Opening January 30, 2020
Directed by: Greta Gerwig
Writing credits: Screenplay by Greta Gerwig, based on the novel by Louisa May Alcott
Principle actors: Saoirse Ronan, Florence Pugh, Timothée Chalamet, Laura Dern, Meryl Streep
It’s been 150 years since Louisa May Alcott published the novel Little Women, about four sisters growing up in Concord, Massachusetts during and after the American Civil War. An instant commercial success, the book has never been out of print! No wonder, therefore, that numerous movies have been made about the adventures and aspirations of the March sisters – Meg, Jo, Beth, and Amy. This latest movie of Little Women is an absolute masterpiece, impeccably cast with memorable performances from a slew of young actors who breathe fresh new life into this well-worn story.
Adapted for the screen and directed by Greta Gerwig, the film moves back and forth in time, rolling out the sisters’ tales in a way that deviates cleverly from the novel’s linear structure. Gerwig’s film starts off in New York City after the end of the war, where Jo March (Ronan) is in her early 20s and beginning to earn money as a writer by selling her stories to newspapers. And then we’re back seven years earlier in the boisterous March home in Massachusetts, where the four girls cavort and create, and put on plays and recite stories, all written by a teenage Jo. The vivacious nature of the sisters is on full display and attracts the attention of their neighbors, in particular Laurie (Chalamet), an orphaned teenage boy who’s come to live with his wealthy grandfather nearby. The chemistry between Jo and Laurie is instantaneous, and their friendship is at the heart of this story about growing into who you’re meant to be, despite (or perhaps because of) society’s expectations.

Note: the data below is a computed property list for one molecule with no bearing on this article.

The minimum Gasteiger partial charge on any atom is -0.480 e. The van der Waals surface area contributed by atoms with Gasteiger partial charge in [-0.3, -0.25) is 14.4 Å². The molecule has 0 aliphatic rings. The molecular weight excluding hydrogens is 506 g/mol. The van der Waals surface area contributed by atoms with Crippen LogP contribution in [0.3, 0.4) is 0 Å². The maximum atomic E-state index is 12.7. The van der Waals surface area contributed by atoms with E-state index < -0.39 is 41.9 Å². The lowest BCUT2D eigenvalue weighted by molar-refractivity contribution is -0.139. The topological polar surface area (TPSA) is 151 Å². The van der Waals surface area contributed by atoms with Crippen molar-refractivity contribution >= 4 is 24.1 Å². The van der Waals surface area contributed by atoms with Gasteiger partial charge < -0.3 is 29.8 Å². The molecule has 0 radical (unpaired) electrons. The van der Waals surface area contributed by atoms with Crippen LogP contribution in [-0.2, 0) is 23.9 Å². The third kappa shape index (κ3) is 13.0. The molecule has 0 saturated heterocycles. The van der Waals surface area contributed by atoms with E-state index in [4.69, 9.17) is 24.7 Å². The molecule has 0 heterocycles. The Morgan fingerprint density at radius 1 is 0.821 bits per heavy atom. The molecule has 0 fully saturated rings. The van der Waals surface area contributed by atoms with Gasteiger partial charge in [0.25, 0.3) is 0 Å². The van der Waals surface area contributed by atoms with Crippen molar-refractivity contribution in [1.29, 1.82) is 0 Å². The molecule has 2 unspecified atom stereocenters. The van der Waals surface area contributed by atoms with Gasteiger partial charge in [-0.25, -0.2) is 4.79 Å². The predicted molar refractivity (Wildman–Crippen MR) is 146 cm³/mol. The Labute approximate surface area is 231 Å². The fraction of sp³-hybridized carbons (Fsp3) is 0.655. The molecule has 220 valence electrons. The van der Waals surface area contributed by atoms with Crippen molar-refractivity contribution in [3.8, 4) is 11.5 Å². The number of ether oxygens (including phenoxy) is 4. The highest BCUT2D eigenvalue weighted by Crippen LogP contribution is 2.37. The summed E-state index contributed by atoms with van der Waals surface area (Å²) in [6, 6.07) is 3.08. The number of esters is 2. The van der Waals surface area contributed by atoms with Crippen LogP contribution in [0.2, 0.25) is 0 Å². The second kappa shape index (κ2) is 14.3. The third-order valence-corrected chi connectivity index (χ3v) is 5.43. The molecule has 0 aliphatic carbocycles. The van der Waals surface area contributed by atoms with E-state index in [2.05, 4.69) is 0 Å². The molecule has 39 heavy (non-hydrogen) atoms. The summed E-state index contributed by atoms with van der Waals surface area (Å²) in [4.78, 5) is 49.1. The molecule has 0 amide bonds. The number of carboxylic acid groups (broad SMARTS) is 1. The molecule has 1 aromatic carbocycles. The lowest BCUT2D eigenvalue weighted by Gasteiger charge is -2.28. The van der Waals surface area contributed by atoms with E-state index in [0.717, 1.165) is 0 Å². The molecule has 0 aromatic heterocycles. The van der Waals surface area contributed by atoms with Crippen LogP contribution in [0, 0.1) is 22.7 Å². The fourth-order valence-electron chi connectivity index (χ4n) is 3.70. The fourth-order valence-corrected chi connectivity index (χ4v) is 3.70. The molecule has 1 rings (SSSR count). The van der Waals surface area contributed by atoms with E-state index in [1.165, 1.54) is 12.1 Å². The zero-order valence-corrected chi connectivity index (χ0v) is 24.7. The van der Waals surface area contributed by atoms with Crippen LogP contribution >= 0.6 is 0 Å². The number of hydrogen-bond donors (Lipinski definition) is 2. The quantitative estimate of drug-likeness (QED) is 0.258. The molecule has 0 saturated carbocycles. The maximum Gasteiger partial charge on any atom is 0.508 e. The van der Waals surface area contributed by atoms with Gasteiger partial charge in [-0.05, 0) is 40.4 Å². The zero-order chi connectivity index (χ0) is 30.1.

Jo’s unwavering resolve to challenge 19th-century limits on women – and to honor her talent as a writer – comes through in a revelatory burst of feminism that is inspired and uplifting. Gerwig has deftly woven various shades of feminism, and a strong affirmation for the importance of social justice in general, throughout this movie. By foregrounding Jo’s determination to become the writer she knows she is, Gerwig has also created an homage to the power of artistic creation and the joy of seeing that determination pay off. There’s so much that works so well in this movie that I’ll stop here and suggest that you go see it for yourself as soon as possible! (.)